26 Scale Dependency Scale is important – consider sand Close up – “small rocks, sharp edges” – “rough looking surface” – “smoother” Far Away – “one object –  brown/tan color” 26 Roger S. Gaborski

27 Terms (Properties) Used to Describe Texture Coarseness Roughness Direction Frequency Uniformity Density How would describe dog fur, cat fur, grass, wood grain, pebbles, cloth, steel?? 27 Roger S. Gaborski

28 “The object has a fine grain and a smooth surface” Can we define these terms precisely in order to develop a computer vision recognition algorithm? 28 Roger S. Gaborski

29 Features Tone – based on pixel intensity in the texture primitive Structure – spatial relationships between primitives A pixel can be characterized by its Tonal/Structural properties of the group of pixels it belongs to 29 Roger S. Gaborski

30 30 Tonal: – Average intensity – Maximum intensity – Minimum intensity – Size, shape Spatial Relationship of Primitives: – Random – Pair-wise dependent Roger S. Gaborski

31 Artificial Texture 31       Roger S. Gaborski

32 Artificial Texture 32  Segmenting into regions based on texture      Roger S. Gaborski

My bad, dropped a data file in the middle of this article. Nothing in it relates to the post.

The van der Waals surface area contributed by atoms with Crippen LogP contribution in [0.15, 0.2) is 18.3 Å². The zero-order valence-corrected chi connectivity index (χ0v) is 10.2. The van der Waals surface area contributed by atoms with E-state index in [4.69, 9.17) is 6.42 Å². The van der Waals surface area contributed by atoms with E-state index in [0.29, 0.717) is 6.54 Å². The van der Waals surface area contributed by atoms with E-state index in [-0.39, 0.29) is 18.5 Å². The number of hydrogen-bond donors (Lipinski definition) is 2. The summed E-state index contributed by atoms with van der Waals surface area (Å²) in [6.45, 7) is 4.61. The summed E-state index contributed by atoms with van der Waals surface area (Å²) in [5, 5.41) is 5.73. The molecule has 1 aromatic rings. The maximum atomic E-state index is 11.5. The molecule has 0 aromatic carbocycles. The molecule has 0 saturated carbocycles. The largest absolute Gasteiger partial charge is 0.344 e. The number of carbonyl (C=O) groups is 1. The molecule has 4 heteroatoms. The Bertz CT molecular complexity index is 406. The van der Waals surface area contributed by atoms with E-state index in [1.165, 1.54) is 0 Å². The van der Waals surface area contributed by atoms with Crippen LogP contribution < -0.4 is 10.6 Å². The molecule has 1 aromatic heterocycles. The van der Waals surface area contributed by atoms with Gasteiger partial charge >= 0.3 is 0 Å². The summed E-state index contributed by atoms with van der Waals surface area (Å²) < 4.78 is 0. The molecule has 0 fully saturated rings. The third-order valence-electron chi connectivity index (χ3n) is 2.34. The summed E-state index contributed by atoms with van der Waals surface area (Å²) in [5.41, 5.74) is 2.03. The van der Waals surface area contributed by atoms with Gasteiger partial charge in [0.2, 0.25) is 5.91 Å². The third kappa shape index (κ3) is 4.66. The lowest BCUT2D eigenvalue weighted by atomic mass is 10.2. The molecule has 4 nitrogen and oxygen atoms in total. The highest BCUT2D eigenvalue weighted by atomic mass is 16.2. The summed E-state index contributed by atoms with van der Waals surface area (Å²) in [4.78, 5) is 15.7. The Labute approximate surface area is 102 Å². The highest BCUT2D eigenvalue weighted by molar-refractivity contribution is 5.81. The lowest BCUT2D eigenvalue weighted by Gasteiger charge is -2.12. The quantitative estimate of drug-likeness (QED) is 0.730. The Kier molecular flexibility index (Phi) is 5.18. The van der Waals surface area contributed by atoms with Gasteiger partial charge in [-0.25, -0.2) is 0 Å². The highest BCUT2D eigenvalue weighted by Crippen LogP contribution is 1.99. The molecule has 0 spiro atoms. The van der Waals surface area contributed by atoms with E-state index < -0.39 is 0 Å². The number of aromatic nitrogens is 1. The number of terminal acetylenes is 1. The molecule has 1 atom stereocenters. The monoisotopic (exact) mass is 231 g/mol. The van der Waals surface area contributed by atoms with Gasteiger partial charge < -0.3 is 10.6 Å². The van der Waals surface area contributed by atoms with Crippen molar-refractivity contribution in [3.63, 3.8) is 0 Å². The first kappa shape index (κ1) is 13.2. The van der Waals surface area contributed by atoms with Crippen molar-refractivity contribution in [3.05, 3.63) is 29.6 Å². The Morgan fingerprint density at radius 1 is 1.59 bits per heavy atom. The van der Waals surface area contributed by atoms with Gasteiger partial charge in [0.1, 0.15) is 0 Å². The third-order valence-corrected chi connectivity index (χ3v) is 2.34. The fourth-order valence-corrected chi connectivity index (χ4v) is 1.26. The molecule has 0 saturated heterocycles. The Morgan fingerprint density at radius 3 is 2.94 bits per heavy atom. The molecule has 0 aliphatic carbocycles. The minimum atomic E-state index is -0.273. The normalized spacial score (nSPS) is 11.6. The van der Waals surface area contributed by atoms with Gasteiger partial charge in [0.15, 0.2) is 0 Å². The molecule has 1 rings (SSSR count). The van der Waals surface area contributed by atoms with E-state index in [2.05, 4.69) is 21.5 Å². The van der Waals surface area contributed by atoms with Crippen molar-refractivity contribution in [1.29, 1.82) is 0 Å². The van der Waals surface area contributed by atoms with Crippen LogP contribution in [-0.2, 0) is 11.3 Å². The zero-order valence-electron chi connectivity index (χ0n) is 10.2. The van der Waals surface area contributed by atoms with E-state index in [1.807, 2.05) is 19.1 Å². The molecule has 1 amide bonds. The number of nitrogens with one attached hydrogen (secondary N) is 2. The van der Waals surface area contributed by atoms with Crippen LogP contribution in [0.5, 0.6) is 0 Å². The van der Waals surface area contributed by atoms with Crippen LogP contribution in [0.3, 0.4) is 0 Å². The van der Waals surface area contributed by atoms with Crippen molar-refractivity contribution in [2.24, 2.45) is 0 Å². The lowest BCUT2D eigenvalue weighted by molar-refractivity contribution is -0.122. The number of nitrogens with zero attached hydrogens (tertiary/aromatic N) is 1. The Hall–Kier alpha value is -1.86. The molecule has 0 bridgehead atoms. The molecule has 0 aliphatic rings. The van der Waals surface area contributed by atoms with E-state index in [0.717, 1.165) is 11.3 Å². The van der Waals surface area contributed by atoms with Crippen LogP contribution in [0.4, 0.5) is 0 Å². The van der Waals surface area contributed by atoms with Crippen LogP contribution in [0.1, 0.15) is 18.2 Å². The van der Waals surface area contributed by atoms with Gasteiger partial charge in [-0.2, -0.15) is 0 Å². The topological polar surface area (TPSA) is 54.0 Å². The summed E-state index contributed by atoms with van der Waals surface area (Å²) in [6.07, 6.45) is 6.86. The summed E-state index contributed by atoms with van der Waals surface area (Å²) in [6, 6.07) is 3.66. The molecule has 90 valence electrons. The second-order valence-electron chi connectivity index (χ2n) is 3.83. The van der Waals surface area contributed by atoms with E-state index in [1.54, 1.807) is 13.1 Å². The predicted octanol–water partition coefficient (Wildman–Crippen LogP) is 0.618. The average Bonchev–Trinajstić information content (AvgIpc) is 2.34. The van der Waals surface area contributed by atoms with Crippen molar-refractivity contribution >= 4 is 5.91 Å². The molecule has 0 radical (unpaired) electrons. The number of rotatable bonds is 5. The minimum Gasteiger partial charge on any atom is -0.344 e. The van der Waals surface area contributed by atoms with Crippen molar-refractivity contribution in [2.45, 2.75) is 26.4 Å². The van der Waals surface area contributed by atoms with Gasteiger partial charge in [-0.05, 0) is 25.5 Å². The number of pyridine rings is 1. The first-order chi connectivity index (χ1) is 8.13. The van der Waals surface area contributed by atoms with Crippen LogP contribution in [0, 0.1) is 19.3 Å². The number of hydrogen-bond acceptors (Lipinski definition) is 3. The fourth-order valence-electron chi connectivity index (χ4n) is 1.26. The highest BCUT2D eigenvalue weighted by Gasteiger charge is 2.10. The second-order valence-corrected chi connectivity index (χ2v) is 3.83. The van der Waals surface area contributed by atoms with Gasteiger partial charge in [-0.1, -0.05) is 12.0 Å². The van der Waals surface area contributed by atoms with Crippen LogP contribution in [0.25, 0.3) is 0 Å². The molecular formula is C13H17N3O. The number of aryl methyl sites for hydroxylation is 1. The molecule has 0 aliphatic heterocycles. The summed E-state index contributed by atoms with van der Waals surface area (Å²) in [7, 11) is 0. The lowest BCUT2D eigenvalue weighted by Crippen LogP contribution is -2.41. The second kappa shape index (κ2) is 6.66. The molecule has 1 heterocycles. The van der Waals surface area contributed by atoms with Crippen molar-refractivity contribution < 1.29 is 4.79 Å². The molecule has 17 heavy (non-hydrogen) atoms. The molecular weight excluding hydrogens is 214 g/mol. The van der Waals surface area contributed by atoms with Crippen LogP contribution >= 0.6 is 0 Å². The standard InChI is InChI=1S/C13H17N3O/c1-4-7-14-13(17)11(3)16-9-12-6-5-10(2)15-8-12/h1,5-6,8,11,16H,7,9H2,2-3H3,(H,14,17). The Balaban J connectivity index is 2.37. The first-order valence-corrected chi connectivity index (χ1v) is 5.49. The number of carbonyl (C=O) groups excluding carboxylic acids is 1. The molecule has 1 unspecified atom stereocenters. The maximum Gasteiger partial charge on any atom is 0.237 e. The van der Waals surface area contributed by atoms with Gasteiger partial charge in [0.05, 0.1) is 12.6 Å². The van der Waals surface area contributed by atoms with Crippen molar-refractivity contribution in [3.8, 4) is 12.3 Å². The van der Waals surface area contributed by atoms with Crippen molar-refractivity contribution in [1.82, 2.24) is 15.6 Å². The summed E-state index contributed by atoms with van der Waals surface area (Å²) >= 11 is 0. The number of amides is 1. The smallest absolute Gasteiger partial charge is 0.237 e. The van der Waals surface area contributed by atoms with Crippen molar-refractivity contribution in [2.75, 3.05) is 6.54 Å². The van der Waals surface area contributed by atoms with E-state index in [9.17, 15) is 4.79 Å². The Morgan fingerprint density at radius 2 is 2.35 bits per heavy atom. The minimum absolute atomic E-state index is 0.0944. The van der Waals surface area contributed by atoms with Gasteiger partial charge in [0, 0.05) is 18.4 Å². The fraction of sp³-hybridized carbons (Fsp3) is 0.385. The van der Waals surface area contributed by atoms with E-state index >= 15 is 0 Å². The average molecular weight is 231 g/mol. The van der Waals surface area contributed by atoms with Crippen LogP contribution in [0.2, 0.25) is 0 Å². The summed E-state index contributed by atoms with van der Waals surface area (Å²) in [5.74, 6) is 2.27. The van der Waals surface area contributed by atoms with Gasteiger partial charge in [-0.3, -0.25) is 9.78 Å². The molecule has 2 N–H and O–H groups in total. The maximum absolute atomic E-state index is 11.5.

33 Color Can Play an Important role in Texture 33       Roger S. Gaborski

34 Color Can Play an Important Role in Texture 34       Roger S. Gaborski

35 Statistical and Structural Texture 35 Consider a brick wall: Statistical Pattern – close up pattern in bricks Structural (Syntactic) Pattern – brick pattern  on previous slides can be represented by a grammar, such as, ababab ) Roger S. Gaborski

36 36 Most current research focuses on statistical texture Edge density is a simple texture measure - edges per unit distance Segment object based on edge density HOW DO WE ESTIMATE EDGE DENSITY?? Roger S. Gaborski